A team of students in the Electrical and Computer Engineering (ECE) Department are working on their 6th technical paper submission- a feat not commonly achieved by students before they graduate.
The undergraduates have worked under the direction of Assistant Professor Willie Harrison to study the process of secure data transfer in high traffic areas. In other words, they are figuring out how to transfer information between sensors in places where there are lots of people, without having to encrypt any of the data.
The team, led by researchers Ben Jensen, Kalin Norman, and Ethan Angerbauer, decided to study this process by setting up stations in the Thomas L. Martin Building on campus. They chose this area since it gets a lot of traffic during the day between class changes and would provide a direct line of site between the sensors.
They set up wireless channels, transmitters, and receiving radios to collect data and measure how the signal changed as people walked around. They tested at different times, both when people were in class and when there were not many people walking by, and again during the class change at 1:50, when there would be a higher amount of traffic.
ECE student Bryan Redd said there is a significant difference in what happens when there are high versus low volumes of people. “The radio sends the same data, but the received (measured) data at 1:50 will be more variable because of the people moving around,” he said.
The group will analyze the data gathered during the experiment and share the results in their research paper. Dr. Harrison said the paper will be “their final contribution to the research here at BYU right before most of them go off to grad school with other universities.”
ECE undergraduate Autumn Twitchell, said there are several applications for the research they are conducting. It can be used for vehicle-to-vehicle communication to possibly help with the development of self-driving cars or to transmit data on crowded freeways.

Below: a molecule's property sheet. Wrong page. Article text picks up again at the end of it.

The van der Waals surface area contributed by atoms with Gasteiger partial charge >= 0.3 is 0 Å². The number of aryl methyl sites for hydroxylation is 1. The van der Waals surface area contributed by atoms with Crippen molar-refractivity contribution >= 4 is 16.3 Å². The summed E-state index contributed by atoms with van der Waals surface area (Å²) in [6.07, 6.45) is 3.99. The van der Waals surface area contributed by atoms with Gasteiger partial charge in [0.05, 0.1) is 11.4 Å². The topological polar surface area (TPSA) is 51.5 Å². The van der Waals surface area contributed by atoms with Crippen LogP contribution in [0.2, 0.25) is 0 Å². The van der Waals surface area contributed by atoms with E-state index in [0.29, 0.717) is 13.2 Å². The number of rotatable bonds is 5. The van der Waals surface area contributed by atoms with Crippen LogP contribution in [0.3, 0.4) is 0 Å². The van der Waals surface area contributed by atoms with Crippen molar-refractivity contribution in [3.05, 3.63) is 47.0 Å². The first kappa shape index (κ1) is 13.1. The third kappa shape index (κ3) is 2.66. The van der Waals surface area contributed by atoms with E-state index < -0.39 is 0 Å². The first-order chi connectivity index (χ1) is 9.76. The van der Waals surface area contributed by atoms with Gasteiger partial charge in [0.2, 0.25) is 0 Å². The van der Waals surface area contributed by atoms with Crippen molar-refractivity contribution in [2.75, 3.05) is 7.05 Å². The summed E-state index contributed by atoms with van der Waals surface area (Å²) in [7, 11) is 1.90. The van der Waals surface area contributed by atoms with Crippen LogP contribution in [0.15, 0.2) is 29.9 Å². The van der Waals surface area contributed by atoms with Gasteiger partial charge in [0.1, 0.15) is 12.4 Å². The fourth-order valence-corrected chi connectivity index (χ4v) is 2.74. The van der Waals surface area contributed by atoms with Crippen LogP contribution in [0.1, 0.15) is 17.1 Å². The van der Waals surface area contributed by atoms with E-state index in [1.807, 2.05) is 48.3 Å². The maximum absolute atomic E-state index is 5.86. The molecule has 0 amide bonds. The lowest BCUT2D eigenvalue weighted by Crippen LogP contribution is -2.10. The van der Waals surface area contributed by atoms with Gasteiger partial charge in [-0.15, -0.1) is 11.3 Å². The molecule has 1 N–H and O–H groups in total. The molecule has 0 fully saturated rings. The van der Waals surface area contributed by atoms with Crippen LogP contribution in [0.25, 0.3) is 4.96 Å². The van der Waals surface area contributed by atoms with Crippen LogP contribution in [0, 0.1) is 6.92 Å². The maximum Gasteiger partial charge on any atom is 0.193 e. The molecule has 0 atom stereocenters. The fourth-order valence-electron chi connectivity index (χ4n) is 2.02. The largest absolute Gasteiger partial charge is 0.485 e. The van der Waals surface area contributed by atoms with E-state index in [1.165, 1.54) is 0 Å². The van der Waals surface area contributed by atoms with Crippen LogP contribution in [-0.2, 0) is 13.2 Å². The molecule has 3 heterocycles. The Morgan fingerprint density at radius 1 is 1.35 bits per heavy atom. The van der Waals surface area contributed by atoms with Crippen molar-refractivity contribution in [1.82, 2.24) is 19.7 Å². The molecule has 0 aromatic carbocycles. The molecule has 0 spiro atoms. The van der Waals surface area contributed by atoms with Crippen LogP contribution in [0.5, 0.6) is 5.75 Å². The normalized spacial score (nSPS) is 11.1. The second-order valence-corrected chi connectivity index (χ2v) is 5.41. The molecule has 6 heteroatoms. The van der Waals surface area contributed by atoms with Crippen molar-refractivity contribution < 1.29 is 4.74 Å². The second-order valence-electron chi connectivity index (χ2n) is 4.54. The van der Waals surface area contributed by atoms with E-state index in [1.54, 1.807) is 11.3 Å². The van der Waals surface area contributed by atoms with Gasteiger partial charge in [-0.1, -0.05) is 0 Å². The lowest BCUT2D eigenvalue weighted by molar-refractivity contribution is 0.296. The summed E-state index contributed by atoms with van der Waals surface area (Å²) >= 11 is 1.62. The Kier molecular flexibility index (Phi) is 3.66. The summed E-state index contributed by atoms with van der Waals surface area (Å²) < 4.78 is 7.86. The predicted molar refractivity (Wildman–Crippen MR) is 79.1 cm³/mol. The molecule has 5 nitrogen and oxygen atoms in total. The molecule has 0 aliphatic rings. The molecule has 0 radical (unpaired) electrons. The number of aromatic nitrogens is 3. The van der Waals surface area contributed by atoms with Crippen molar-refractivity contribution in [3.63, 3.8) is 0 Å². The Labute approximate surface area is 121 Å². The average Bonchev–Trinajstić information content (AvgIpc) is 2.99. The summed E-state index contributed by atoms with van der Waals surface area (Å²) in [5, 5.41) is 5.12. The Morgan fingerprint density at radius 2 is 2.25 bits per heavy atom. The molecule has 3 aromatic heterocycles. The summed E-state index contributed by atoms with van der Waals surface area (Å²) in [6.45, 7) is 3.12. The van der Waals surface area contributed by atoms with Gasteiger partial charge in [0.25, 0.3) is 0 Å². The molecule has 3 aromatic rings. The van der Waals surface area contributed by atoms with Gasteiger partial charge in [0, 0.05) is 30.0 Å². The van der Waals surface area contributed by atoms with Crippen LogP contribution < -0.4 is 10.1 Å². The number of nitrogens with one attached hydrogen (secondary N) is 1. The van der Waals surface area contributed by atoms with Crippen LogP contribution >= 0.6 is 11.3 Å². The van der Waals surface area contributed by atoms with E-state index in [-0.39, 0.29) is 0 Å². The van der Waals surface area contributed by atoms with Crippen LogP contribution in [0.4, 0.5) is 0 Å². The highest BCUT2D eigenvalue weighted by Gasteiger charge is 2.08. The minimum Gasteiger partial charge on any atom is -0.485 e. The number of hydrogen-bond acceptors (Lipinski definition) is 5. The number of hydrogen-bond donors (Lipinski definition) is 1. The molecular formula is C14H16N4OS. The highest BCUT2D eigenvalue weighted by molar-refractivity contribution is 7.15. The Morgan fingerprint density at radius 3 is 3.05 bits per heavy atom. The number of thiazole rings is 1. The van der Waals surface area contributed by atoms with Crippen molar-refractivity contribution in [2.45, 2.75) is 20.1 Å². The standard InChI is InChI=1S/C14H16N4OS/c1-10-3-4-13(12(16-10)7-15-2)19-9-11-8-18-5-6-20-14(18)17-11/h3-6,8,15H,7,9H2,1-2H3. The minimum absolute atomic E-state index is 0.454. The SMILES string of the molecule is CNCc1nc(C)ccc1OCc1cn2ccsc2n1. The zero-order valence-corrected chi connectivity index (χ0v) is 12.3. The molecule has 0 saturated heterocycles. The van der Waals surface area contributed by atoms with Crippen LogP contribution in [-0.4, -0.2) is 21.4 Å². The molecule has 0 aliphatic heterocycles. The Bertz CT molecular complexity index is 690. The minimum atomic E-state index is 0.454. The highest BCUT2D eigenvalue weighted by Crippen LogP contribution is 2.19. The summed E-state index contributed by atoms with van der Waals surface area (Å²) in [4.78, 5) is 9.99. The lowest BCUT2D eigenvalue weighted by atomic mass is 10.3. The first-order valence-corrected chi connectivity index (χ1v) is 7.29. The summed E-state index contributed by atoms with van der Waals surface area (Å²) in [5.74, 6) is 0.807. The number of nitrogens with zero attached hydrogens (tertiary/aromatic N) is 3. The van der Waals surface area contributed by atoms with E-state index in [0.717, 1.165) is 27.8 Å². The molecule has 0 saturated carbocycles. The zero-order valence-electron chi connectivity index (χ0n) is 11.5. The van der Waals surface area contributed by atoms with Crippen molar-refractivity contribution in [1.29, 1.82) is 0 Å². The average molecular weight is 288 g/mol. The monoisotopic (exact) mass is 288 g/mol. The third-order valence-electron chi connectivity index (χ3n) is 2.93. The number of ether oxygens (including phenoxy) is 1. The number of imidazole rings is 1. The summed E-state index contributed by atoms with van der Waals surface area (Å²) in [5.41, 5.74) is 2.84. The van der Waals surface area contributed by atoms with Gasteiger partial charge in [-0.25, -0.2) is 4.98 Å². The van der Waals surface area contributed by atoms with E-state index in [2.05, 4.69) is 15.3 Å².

The project leads also contributed by not only organizing the stations, but by writing the codes and programs that were used. By practicing these skills, Jensen described his work on the project as a culmination of everything he has learned at BYU.
“It’s a satisfying way to wrap everything up with a journal paper; summing up everything else that we’ve done and hopefully making some good contributions,” Jensen said.
Jensen and Norman were part of the original group of students that spearheaded the physical layer security research in 2018. They have passed on what they know to Angerbauer, who will continue the testing and research after they graduate.
Harrison said the group of students and faculty he has worked with on the project are very bright and have interesting ideas of how to continue the research. “Dr. Rice had this idea of encoding the Bible with physical laser security code, putting it on a software defined radio, and just letting it transmit in between class breaks, maybe over in the MARB again,” he said.
Whatever ideas the group goes with to continue their research, there is no doubt they will be successful, given everything they have already accomplished. “This is kind of like their crowning experiment,” Harrison said. “To have this many publications before they even begin as a grad student—It’s incredible.”